“Without music, life would be a mistake.” — Friedrich Nietzsche
Ever had that one song stuck in your mind that simply refuses to go away? That one number that you may have streamed on the music player could very well be the one you are forced to live with for days together. There may be a point where the song gets so intrusive, it plays in your mind even during an important meeting or examination.
We may even find ourselves in situations where we come across an unintentional rhythm and start tapping to it instinctively. Music exists everywhere, and it plays an undeniably large role in everyone’s lives. It exists in civilizations found at the furthest corners of the world, even with the most isolated tribal groups. It has a subtle yet a lasting impact on us that all of us experience, but cannot necessarily put in words.
Around 60,000 years ago, music found its place in the cultural explosion that took place around the world, which established art as an important part of the community’s growth. It was a slow process for music to be incorporated into everyday lives, and there was an undeniable struggle to fully make its presence felt. Initially, it was discovered that the simple repetition of certain rhythms could bring about a recurring loop that could be followed to form a song. This evolved into a plethora of melodies being composed which were found to evoke different emotions.
Music was used for prayers in temples, to felicitate luminaries and even to commemorate the departed. Slowly and steadily, instrumental music became an indispensable part of every culture. This evolved into lyrical music which enabled philosophers and artists to pour out their thoughts in an artistic form. It was used to sway the minds of entire civilizations with thought-provoking opinions that were wrapped in catchy melodies. As the knowledge of its influential power grew, music soon came to be used as a medium to express, entertain, and in some cases, to influence.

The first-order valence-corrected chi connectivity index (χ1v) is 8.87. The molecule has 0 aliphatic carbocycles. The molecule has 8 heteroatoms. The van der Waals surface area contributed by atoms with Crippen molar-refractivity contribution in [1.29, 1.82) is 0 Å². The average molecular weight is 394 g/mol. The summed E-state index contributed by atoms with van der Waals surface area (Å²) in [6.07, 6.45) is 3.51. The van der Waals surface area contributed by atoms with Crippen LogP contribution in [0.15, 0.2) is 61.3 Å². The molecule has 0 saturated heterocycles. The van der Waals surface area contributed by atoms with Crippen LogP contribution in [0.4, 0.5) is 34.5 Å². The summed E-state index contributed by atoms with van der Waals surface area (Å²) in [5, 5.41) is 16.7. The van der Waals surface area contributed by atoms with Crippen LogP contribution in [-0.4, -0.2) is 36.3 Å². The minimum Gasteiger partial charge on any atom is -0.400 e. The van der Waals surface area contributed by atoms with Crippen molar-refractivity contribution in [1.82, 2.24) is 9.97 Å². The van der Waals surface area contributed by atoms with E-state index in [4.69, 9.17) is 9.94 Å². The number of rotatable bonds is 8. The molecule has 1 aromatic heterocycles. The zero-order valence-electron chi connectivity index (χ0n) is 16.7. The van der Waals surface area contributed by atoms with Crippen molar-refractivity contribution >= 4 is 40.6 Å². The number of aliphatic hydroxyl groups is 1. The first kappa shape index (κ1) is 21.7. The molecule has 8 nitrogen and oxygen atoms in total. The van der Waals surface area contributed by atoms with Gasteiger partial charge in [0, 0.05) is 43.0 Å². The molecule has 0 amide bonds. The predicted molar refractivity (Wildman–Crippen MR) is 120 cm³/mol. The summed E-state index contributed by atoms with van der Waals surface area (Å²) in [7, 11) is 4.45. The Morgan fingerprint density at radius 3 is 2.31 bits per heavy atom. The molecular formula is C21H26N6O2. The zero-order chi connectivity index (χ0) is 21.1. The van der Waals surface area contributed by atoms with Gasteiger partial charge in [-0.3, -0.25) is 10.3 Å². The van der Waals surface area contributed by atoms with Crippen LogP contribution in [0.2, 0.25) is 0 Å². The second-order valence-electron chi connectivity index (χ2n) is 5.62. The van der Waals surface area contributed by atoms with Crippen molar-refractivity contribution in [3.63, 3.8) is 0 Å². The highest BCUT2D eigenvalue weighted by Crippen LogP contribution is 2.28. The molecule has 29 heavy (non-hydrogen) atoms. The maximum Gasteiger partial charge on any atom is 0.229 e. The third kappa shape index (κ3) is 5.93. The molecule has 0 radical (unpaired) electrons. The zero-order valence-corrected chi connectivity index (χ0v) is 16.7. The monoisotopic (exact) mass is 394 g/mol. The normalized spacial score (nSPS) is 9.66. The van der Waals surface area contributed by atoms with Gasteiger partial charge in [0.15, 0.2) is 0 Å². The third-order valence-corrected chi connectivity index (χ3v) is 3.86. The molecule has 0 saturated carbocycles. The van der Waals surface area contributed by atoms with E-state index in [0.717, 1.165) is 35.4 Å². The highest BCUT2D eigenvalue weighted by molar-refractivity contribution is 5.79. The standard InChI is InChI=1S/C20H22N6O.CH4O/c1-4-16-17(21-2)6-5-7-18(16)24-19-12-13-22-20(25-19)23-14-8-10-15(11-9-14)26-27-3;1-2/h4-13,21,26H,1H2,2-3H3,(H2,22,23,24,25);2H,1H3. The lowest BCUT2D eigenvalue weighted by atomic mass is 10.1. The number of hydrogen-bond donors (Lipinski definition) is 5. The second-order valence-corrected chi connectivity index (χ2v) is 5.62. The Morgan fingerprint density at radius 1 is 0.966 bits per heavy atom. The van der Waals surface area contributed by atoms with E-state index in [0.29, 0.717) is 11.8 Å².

Music has evolved to become one of the most powerful mediums of conveying philosophies, swaying decisions and seeding ideas.
How much of a hold does music have on the human mind? Does it really carry the power to impact a decision? The answer is, well, yes.
The act of playing music and listening to it are both extremely powerful activities that impact the mind in a number of ways. The human brain reacts very differently to music, as it does to any other form of stimulus. When there is a melody playing nearby, both hemispheres of the brain light up immediately in response, trying to interpret it. Ambient sounds and conversations require no effort as they are unstructured and never follow a single scale. But music carries structured sound and follows a melody that only the human brain can successfully distinguish.